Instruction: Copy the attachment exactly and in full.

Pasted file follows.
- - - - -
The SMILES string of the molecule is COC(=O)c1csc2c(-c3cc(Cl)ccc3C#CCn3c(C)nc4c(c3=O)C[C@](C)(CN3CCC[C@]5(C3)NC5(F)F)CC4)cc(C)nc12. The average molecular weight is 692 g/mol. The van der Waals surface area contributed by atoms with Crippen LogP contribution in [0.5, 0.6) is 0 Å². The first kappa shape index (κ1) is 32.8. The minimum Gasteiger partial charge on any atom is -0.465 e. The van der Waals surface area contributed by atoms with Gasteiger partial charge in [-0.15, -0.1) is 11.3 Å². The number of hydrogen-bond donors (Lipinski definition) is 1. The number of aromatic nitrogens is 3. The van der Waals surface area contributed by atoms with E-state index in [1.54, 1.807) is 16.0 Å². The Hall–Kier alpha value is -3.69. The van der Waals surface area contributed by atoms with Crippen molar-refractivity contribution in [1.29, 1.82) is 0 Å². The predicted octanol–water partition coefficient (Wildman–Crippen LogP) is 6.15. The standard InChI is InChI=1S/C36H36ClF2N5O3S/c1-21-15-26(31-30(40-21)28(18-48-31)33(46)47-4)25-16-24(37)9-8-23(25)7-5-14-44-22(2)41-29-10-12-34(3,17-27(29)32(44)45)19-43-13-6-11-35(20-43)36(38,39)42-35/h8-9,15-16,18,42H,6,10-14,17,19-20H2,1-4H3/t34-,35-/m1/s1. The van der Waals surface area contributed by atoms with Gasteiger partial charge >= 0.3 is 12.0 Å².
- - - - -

The SMILES string of the molecule is COC(=O)c1csc2c(-c3cc(Cl)ccc3C#CCn3c(C)nc4c(c3=O)C[C@](C)(CN3CCC[C@]5(C3)NC5(F)F)CC4)cc(C)nc12. The average molecular weight is 692 g/mol. The van der Waals surface area contributed by atoms with Crippen LogP contribution in [0.5, 0.6) is 0 Å². The first kappa shape index (κ1) is 32.8. The minimum Gasteiger partial charge on any atom is -0.465 e. The van der Waals surface area contributed by atoms with Gasteiger partial charge in [-0.15, -0.1) is 11.3 Å². The number of hydrogen-bond donors (Lipinski definition) is 1. The number of aromatic nitrogens is 3. The van der Waals surface area contributed by atoms with E-state index in [1.54, 1.807) is 16.0 Å². The Hall–Kier alpha value is -3.69. The van der Waals surface area contributed by atoms with Crippen molar-refractivity contribution in [1.29, 1.82) is 0 Å². The predicted octanol–water partition coefficient (Wildman–Crippen LogP) is 6.15. The standard InChI is InChI=1S/C36H36ClF2N5O3S/c1-21-15-26(31-30(40-21)28(18-48-31)33(46)47-4)25-16-24(37)9-8-23(25)7-5-14-44-22(2)41-29-10-12-34(3,17-27(29)32(44)45)19-43-13-6-11-35(20-43)36(38,39)42-35/h8-9,15-16,18,42H,6,10-14,17,19-20H2,1-4H3/t34-,35-/m1/s1. The van der Waals surface area contributed by atoms with Gasteiger partial charge >= 0.3 is 12.0 Å².